PJ Harvey's The Hope Six Demolition Project: What You Need To Know
Five years have passed since PJ Harvey became the first and only artist to win the Mercury Music Prize for a second time with her eighth studio album, Let England Shake. Since then, the Dorset-born singer-songwriter has been awarded an MBE for services to music and embarked on a journey with photographer Seamus Murphy that took in visits to Afghanistan, Kosovo and the housing projects of Washington D.C., resulting in a collaborative book of poems and photographs called The Hollow of the Hand, released in October last year.
This week though she returns to her music career with her ninth album, The Hope Six Demolition Project. Harvey has a reputation for reinvention, restlessly shifting her style and approach from one album to the next. So what can we expect this time around? Here's everything you need to know...
A little background...
Anyone who paid a visit to Somerset House in January or February last year may remember an installation called 'Recording in Progress', which featured PJ Harvey and her band conducting the initial recording sessions for what would become The Hope Six Demolition Project. The sessions were open to the public, who were able to watch through a one-way window while Harvey and her band laid down music to the lyrics she had been writing for the album over the previous two years. In a five-week period, some 3,000 people in total were invited to peer through a window into both the basement studio and PJ Harvey's creative process.
Who's producing it?
Longtime producers Flood and John Parish are producing the new album and were both present during the five-week recording sessions in the Somerset House basement.
Any special guests?
Nope, it's pretty much just PJ Harvey and her band.
What does it sound like?
Given Harvey's habit of radically reinventing her sound, the contrast between the new album and Let England Shake isn't as stark or as dramatic as you might expect. In the run-up to the release of that last record, Harvey had spoken of changing the way she wrote songs, concentrating much more on creating lyrics first before beginning on their musical accompaniment. That might explain why the shift here is less pronounced than the difference between Let England Shake and its predecessor, as judging from the lyric sheets strewn around the walls of that perspex studio, the process seems to have been very similar in that regard.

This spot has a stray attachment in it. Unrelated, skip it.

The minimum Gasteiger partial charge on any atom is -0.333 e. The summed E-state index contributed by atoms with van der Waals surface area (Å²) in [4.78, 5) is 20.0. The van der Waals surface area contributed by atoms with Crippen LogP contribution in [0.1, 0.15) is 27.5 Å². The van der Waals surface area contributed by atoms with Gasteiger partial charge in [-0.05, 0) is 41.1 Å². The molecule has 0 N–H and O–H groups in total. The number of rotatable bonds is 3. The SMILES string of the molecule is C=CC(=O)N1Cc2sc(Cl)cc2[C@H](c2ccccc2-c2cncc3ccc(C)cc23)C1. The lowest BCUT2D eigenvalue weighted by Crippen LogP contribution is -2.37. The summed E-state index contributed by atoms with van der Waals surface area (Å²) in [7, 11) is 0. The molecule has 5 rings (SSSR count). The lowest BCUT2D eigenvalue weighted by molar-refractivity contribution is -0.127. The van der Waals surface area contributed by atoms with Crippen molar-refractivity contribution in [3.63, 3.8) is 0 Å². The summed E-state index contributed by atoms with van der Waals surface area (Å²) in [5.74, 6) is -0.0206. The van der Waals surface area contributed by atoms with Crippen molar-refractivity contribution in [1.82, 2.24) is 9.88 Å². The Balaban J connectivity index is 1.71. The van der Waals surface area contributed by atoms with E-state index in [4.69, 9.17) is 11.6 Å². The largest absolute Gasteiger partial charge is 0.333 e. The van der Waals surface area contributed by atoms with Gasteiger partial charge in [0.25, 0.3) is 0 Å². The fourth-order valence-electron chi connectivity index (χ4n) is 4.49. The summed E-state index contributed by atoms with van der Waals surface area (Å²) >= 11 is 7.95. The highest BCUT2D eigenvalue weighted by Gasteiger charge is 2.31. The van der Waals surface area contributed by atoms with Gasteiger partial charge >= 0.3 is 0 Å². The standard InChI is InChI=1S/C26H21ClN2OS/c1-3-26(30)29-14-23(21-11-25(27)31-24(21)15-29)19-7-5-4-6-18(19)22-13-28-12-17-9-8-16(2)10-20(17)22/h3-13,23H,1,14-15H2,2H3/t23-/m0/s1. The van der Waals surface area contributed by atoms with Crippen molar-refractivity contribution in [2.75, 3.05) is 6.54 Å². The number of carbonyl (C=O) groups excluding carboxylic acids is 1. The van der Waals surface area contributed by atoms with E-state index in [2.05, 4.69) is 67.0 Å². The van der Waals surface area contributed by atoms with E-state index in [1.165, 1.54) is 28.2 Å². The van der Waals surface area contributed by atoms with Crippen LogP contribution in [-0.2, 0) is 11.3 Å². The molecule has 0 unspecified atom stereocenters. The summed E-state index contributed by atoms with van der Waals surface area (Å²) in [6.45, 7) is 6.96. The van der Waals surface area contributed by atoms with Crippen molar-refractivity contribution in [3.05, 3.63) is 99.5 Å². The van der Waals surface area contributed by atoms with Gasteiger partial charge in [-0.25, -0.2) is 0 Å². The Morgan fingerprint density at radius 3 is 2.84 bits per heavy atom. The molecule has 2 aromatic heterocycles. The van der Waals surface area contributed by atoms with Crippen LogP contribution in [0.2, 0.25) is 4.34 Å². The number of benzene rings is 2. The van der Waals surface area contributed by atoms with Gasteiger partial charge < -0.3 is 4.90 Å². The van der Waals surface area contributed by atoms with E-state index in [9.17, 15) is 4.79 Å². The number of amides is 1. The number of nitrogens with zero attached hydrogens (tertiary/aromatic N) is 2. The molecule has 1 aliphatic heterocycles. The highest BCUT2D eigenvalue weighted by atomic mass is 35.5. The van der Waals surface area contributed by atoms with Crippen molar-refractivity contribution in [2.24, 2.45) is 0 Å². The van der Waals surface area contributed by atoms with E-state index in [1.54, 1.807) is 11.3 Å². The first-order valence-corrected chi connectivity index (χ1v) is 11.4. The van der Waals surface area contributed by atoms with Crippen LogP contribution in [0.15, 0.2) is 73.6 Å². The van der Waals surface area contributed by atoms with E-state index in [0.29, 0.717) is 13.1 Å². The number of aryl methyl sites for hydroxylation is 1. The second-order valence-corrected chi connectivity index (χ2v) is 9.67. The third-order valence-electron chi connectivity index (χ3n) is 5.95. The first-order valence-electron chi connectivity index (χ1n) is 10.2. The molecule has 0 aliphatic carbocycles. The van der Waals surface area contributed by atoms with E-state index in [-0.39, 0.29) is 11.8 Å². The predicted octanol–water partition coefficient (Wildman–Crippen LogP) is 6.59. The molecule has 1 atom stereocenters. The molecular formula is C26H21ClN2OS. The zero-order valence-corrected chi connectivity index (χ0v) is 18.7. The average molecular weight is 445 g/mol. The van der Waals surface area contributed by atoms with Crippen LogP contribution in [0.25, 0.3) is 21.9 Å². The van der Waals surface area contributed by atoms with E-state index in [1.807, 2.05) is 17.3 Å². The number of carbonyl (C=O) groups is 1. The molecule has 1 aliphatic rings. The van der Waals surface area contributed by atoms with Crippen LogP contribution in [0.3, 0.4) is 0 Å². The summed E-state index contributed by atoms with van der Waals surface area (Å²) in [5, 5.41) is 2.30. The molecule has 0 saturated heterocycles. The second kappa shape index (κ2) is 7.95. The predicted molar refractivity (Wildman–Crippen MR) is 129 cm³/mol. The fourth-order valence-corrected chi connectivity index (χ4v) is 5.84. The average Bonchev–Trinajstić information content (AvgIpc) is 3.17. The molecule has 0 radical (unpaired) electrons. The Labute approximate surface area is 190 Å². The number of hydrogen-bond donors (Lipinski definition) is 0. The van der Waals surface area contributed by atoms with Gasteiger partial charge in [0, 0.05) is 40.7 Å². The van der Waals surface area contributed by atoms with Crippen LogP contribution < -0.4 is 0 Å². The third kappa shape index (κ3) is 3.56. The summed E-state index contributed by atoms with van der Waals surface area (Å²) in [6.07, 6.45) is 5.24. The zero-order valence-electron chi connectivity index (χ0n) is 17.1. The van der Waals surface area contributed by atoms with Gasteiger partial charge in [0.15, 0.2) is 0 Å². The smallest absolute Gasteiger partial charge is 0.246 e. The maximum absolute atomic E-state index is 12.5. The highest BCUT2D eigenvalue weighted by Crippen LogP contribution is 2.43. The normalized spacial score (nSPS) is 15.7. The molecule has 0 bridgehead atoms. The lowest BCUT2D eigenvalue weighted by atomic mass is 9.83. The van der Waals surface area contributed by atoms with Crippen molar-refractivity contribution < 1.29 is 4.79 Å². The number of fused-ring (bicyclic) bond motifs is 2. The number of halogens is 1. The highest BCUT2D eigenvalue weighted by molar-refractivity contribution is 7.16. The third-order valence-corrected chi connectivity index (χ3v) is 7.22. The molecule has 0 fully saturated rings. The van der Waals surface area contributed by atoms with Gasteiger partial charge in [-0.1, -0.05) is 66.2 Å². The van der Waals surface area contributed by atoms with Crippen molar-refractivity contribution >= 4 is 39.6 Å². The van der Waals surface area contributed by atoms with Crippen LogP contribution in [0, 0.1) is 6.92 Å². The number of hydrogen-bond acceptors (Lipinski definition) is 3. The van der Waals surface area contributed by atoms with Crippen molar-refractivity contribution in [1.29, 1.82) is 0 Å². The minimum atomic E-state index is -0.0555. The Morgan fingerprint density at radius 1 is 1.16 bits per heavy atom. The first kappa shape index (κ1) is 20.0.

In fact, it's in those lyrics that the biggest change is evident; if Let England Shake was an exploration of the darker aspects of the nation she calls home, here the focus is broadened to a more global level and the running themes throughout The Hope Six Demolition Project seem to concern the destruction of – or displacement from – one's environment, whether that be through war, gentrification or other means.
The album's opening salvo 'The Community of Hope' is a case in point, taking aim at a particular Washington D.C housing project whose regeneration has forced out many of its residents. Over a bed of fizzing guitars and rattling drums, Harvey rails against its failings: “Here's the Hope Six Demolition Project / Stretching down to the Benning Road / A well-known pathway of death / At least that's what I'm told”.
It's a similarly bleak picture elsewhere on the new album; 'The Wheel' uses the image of an empty swing roundabout as a metaphor for disappearing children, set to a backdrop of handclaps and strumming guitars, while the funereal, saxophone-led 'Chain of Keys' depicts an old woman abandoned in a desert and 'The Orange Monkey' juxtaposes an upbeat, folk-influenced melody with lyrics about streets “that look like building sites.”
Does it deliver?
If you're a fan of PJ Harvey's music you won't be surprised to learn that this album isn't always an easy thing to listen to – hardly surprising given the lyrical content - but her knack with a melody prevents The Hope Six Demolition project from becoming inaccessible. It isn't quite as immediate as Let England Shake, but the songs here are well crafted and this record will do nothing to harm PJ Harvey's reputation as one of most unique and important artists around.